Fighting fires is hard on the heart. In fact, heart disease causes 45 percent of on-the-job deaths among firefighters, compared with only 22 percent among police officers. New research shows that a disproportionate number of the firefighter deaths—whether caused by heart attacks, arrhythmias, or blood clots—occur during blazes.
“This is the strongest evidence yet that specific duties, namely fire suppression, lead to deaths from heart disease,” says researcher Stefanos N. Kales of the Cambridge Health Alliance and the Harvard School of Public Health. “It’s an interaction between the fight-or-flight response and underlying heart disease.”
When alarm bells ring, “the stress, the fear, the danger all kick in and [firefighters’] heart rates jump,” Kales adds. In firefighters with blocked arteries or other risk factors, this strain can be too much.
Four years ago, a small study by Kales’ group suggested that fighting fires leads to heart-related deaths. To buttress that work, the team reviewed reports of all on-duty firefighter deaths in the United States between 1994 and 2004, excluding those related to the Sept. 11, 2001, terrorist attacks.
Of the 1,144 deaths reported to the federal government’s U.S. Fire Administration, Kales’ team identified 449 as heart related.
The team classified each heart fatality by the firefighter’s activity at the time of death. The researchers found that 32 percent of the deaths occurred while individuals faced fires. Moreover, 31 percent occurred as personnel traveled to or from fires. Of the others, 15 percent took place at a station, 12 percent during training, and 9 percent on nonfire calls.
To calculate the relative risk of heart death during each activity, the team collected data on how firefighters spend their time at small, medium, and large fire companies. They found that firefighters spend just 1 to 5 percent of on-duty time fighting fires, with the smaller stations fighting fewer fires. “A lot of their time is downtime, waiting for something to happen,” says Kales.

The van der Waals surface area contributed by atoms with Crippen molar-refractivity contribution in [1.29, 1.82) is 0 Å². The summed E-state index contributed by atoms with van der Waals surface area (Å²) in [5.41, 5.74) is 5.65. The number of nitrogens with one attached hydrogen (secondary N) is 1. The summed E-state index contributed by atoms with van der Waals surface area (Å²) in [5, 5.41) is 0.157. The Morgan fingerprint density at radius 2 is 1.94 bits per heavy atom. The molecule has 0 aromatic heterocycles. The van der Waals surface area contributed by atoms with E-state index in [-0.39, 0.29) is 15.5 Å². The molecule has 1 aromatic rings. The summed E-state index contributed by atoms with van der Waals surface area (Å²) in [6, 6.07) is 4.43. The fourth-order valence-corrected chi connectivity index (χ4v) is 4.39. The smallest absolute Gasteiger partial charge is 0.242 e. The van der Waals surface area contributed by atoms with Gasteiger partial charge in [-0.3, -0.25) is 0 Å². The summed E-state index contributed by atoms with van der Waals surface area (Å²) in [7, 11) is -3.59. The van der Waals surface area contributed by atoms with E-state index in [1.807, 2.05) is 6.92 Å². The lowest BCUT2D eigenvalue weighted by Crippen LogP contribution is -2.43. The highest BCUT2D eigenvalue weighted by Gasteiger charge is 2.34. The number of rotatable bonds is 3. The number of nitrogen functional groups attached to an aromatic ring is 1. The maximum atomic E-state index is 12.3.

The odds of heart death while fighting a fire range from 12 to 136 times the odds of heart death during nonemergency duties, according to the size of the station, the team reports in the March 22 New England Journal of Medicine.
Linda Rosenstock, dean of the School of Public Health at the University of California, Los Angeles, calls the findings “not surprising.” Heavy exertion while at high temperatures, combined with breathing smoke and chemicals, may trigger coronary events.
Physical fitness is also an issue. “Firefighters start out healthy” but don’t necessarily stay in good shape during their years of service, Rosenstock says in a commentary accompanying the new report.
Firefighters usually pass fitness exams upon hiring, but most departments have no ongoing fitness requirements, says Kales. Both he and Rosenstock call on fire departments to encourage better fitness for the nation’s 1.1 million paid and volunteer firefighters.
Both the International Association of Fire Fighters and the International Association of Fire Chiefs have voluntary fitness initiatives. The programs should be mandatory, Kales says, so that firefighters “stay healthy throughout their careers.”